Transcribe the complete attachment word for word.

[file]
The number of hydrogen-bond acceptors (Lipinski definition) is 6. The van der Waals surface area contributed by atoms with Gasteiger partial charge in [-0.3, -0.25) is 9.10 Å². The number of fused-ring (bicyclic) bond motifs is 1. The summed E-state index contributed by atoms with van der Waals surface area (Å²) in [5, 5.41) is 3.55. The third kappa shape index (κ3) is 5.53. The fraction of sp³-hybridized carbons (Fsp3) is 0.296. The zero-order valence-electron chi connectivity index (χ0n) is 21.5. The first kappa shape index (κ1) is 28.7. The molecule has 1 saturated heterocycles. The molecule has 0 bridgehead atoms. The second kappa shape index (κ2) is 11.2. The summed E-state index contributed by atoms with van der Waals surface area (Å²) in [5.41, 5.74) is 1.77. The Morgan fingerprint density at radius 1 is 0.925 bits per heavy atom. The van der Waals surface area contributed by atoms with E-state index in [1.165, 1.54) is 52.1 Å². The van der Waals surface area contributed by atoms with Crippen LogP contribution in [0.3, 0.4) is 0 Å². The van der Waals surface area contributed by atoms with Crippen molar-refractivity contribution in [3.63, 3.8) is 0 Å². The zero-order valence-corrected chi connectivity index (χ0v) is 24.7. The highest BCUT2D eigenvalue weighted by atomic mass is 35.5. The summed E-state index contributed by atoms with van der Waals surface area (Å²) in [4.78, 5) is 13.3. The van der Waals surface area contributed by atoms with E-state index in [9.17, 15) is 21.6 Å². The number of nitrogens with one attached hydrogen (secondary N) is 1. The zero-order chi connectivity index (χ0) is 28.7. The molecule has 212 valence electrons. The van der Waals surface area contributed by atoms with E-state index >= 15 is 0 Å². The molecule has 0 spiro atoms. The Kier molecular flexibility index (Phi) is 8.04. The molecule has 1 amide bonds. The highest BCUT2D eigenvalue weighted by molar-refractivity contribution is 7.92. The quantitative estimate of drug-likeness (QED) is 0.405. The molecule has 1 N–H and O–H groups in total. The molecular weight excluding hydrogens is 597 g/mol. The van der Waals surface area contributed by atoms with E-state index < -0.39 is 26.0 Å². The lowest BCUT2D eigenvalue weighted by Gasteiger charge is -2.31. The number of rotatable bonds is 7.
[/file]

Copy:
The number of hydrogen-bond acceptors (Lipinski definition) is 6. The van der Waals surface area contributed by atoms with Gasteiger partial charge in [-0.3, -0.25) is 9.10 Å². The number of fused-ring (bicyclic) bond motifs is 1. The summed E-state index contributed by atoms with van der Waals surface area (Å²) in [5, 5.41) is 3.55. The third kappa shape index (κ3) is 5.53. The fraction of sp³-hybridized carbons (Fsp3) is 0.296. The zero-order valence-electron chi connectivity index (χ0n) is 21.5. The first kappa shape index (κ1) is 28.7. The molecule has 1 saturated heterocycles. The molecule has 0 bridgehead atoms. The second kappa shape index (κ2) is 11.2. The summed E-state index contributed by atoms with van der Waals surface area (Å²) in [5.41, 5.74) is 1.77. The Morgan fingerprint density at radius 1 is 0.925 bits per heavy atom. The van der Waals surface area contributed by atoms with E-state index in [1.165, 1.54) is 52.1 Å². The van der Waals surface area contributed by atoms with Crippen LogP contribution in [0.3, 0.4) is 0 Å². The van der Waals surface area contributed by atoms with Crippen molar-refractivity contribution in [3.63, 3.8) is 0 Å². The zero-order valence-corrected chi connectivity index (χ0v) is 24.7. The highest BCUT2D eigenvalue weighted by atomic mass is 35.5. The summed E-state index contributed by atoms with van der Waals surface area (Å²) in [4.78, 5) is 13.3. The van der Waals surface area contributed by atoms with E-state index in [9.17, 15) is 21.6 Å². The number of nitrogens with one attached hydrogen (secondary N) is 1. The zero-order chi connectivity index (χ0) is 28.7. The molecule has 212 valence electrons. The van der Waals surface area contributed by atoms with E-state index >= 15 is 0 Å². The molecule has 0 spiro atoms. The Kier molecular flexibility index (Phi) is 8.04. The molecule has 1 amide bonds. The highest BCUT2D eigenvalue weighted by molar-refractivity contribution is 7.92. The quantitative estimate of drug-likeness (QED) is 0.405. The molecule has 1 N–H and O–H groups in total. The molecular weight excluding hydrogens is 597 g/mol. The van der Waals surface area contributed by atoms with E-state index < -0.39 is 26.0 Å². The lowest BCUT2D eigenvalue weighted by Gasteiger charge is -2.31. The number of rotatable bonds is 7.